Apostolic school

From Wikipedia, the free encyclopedia
Jump to: navigation, search

An apostolic school is a missionary college of the Roman Catholic Church, having for its object to cultivate vocations for foreign missions.

History[edit]

Apostolic schools, as distinct from junior ecclesiastical seminaries, owed their origin to Father Alberic de Foresta, S.J. (b. 1818; d. 1876). He formed the design of opening a school where youths who gave promise of an ecclesiastical vocation, and who were disposed to go and labour on foreign missions, might be properly trained. With the approval of his superiors, Father de Foresta opened the first apostolic school at Avignon in 1865[1] The course of studies in the apostolic school comprised training in the Latin and Greek classics, in modern languages, and in mathematics. The residence of the scholars was near one of the colleges of the Society of Jesus; the pupils attended classes along with the students of the college.

In 1868 similar apostolic schools were established at Amiens and Turin; in 1869 one was opened at Poitiers, in 1871 at Turnhout in Belgium and at New Orleans, in 1873 at Bordeaux, in 1874 at Tananarive, in 1877 at Dole and at Monaco, and in 1879 at Boulogne-sur-Mer. Pope Pius IX, in a Brief dated 12 April, 1867, blessed the work of the apostolic schools, and in Briefs dated 30 June, 1870, and 15 May, 1877, repeated his approval and bestowed indulgences on them and on those who promoted them. Anticlerical legislation in France after 1880 was an obstacle. The apostolic school of Avignon relocated to Eremo Lanzo, in the neighbourhood of Turin. The school at Bordeaux moved to Vitoria, in Spain. The Amiens apostolic school transferred to Littlehampton, in England, and thence to Thieu, in the Diocese of Tournai, Belgium. When the schools of Avignon, Amiens, Turnhout, Poitiers, and Bordeaux had been about thirty years in existence, they had educated about one thousand missionaries.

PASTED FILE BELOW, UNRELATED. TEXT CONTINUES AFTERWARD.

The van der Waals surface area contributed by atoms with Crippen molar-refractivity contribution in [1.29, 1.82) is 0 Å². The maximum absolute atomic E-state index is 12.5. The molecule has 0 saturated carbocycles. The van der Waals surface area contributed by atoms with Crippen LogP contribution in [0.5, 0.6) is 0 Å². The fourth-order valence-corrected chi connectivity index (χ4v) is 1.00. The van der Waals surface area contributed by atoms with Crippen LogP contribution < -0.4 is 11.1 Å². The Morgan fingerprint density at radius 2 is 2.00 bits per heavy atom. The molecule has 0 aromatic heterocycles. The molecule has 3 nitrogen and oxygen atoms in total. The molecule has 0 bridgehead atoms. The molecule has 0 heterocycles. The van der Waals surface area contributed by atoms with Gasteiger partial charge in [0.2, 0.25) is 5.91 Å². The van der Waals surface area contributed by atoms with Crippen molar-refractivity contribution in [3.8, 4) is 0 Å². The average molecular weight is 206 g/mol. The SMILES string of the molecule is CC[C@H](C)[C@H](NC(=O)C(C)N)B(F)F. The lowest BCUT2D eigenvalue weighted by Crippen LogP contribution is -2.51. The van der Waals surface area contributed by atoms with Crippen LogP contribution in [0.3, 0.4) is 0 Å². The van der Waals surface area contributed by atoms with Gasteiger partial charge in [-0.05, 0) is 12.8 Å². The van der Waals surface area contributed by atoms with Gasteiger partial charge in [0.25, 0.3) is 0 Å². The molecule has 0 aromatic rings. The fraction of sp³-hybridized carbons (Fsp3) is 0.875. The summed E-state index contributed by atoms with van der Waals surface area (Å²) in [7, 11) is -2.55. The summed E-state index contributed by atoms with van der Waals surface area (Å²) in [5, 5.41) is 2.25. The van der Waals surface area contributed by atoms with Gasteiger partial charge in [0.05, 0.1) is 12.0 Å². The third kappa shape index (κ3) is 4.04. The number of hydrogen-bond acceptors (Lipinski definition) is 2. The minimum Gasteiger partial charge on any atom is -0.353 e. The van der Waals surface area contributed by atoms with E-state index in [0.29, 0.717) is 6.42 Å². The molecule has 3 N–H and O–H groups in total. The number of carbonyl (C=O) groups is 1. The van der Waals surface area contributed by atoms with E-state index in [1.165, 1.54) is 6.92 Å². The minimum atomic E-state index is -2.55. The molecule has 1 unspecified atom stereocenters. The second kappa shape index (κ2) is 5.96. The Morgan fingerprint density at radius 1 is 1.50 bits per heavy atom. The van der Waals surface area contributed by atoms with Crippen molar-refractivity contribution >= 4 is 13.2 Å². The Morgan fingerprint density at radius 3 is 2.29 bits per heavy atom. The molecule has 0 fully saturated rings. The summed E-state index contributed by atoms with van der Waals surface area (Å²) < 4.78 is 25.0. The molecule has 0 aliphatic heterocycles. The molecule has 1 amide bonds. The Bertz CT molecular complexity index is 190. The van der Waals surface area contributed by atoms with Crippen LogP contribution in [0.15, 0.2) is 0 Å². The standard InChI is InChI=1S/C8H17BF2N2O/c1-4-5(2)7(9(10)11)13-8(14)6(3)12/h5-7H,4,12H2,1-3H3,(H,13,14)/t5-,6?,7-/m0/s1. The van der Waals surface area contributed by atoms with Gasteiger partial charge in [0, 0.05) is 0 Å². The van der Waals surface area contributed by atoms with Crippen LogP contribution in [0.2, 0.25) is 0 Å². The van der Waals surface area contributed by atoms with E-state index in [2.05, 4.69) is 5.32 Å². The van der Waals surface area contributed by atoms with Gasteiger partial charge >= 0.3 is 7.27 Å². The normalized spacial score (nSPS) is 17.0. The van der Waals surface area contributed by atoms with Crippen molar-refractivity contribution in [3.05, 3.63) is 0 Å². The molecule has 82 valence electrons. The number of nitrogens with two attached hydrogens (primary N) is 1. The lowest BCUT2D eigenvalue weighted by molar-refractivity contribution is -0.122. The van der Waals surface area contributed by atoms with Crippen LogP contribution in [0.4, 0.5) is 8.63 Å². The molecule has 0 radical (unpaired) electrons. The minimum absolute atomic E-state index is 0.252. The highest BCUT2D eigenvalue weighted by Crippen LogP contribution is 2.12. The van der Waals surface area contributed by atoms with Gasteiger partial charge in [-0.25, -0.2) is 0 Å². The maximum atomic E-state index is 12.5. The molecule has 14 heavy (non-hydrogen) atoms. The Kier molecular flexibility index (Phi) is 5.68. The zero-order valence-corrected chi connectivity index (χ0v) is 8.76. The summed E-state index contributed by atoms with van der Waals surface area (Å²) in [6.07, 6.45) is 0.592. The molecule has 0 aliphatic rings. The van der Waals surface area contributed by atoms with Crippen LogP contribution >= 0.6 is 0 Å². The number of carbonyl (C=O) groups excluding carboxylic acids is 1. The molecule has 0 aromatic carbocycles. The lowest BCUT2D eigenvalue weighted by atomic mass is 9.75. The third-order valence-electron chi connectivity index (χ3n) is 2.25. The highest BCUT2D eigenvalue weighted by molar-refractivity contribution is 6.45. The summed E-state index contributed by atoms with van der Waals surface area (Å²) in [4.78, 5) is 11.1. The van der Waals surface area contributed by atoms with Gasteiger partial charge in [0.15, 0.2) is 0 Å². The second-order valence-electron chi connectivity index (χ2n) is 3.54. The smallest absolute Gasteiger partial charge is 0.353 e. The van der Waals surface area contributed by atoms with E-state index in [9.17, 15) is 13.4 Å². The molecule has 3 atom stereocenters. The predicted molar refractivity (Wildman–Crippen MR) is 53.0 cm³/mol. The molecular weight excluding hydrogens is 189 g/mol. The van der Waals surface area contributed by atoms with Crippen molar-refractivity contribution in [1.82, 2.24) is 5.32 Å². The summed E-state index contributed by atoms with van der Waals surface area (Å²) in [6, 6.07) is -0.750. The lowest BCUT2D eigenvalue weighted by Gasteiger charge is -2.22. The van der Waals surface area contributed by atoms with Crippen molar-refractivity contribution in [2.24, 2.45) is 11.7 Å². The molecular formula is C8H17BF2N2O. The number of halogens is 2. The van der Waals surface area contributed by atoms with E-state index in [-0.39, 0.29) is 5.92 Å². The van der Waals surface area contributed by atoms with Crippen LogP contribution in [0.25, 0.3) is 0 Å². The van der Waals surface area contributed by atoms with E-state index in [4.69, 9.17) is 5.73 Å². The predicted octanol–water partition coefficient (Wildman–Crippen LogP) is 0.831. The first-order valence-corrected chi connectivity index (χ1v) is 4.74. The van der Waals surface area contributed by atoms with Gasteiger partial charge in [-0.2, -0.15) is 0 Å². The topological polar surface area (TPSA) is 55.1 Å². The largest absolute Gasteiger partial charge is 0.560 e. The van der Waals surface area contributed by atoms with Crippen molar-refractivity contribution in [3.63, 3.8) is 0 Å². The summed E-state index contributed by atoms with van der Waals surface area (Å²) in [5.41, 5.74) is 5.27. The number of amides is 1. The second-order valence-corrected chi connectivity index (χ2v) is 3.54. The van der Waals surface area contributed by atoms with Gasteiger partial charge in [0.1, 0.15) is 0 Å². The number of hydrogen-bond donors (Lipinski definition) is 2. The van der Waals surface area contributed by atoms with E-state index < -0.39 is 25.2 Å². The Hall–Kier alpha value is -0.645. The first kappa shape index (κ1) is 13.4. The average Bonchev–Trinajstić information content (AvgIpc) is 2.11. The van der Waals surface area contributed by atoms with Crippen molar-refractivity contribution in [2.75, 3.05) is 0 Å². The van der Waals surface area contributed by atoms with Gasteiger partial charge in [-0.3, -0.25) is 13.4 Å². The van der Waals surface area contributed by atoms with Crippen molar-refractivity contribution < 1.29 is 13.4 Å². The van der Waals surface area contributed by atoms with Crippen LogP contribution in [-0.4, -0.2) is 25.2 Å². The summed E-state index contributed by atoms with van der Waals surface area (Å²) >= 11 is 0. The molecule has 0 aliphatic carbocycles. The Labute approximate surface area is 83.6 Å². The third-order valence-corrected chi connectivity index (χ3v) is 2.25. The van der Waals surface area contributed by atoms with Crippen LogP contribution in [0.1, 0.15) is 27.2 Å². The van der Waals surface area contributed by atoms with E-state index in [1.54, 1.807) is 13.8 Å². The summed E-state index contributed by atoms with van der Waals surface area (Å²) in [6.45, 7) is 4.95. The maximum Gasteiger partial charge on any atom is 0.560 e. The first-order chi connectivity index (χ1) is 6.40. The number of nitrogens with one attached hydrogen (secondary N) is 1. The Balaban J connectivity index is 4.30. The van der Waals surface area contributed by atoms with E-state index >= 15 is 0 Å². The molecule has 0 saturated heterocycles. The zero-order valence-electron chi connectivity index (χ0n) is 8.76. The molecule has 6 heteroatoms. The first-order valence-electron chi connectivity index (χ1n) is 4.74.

The Jesuit Fathers set up an apostolic school at Mungret College, near Limerick, in Ireland. The Mungret apostolic school owes its origin to William Ronan, S.J. In the course of his missionary work throughout Ireland Father Ronan had met many boys who gave signs of an ecclesiastical vocation, but who, from lack of means or other causes, were unable to attain the object of their aspirations. Father Ronan was eventually appointed rector of the Jesuit college at Limerick, and he then conceived the idea of opening an apostolic school in connection with that establishment. On 24 September, 1880, a commencement was made with eight pupils. Father Ronan, the first rector, visited the United States in 1884 to raise funds.

Most Catholic religious orders and congregations established apostolic schools for the recruitment of their own ranks or for the foreign missions: the Vincentians, the Salesians, the Fathers of the Holy Ghost, the Mill Hill Missionaries, the White Fathers, the African Missionaries of Lyon, the Missionaries of the Sacred Heart, the Missionaries of Mont-St-Michel, the Dominicans, Franciscans, and Redemptorists.

References[edit]

  • De Chazourne, Alberic de Foresta, S. J., fondateur des Ecoles Apostoliques, sa vie, et son oeuvre (Paris, 1881);
  • Delbrel, Pour repeupler nos seminaires (Paris, 1907);
  • L'Ecole apostolique de Bordeaux, transferé a Vitoria, Espagne, Compte rendu annuel 1909-1910 (Bordeaux);
  • L'Ecole apostolique d'Avignon et de Dole transferé a N. D. des Anges, Eremo di Lanzo, Annees 1909-1910 (Turin, 1911);
  • Le recrutement sacerdotal in Revue Trimestrielle, no. 38 (Paris, June, 1910);
  • Manuel des Oeuvres. Institutions Religieuses et charitables de Paris (Paris, 1911);
  • Annales de la Congregation de la Mission (July, 1911);
  • The Apostolic Record: Mungret College, I (Limerick, September, 1910);
  • St Joseph's Foreign Missionary Advocate. A quarterly illustrated record, VI (Mill Hill, London, Spring quarter, 1909); no. 11;
  • Cahill, Mungret, A Brochure;
  • The Mungret Annual, (1898-11).

Notes[edit]

  1. ^ James Patrick Daughton, An Empire Divided (2006), p. 37.

External links[edit]

 This article incorporates text from a publication now in the public domainHerbermann, Charles, ed. (1913). Catholic Encyclopedia. Robert Appleton Company.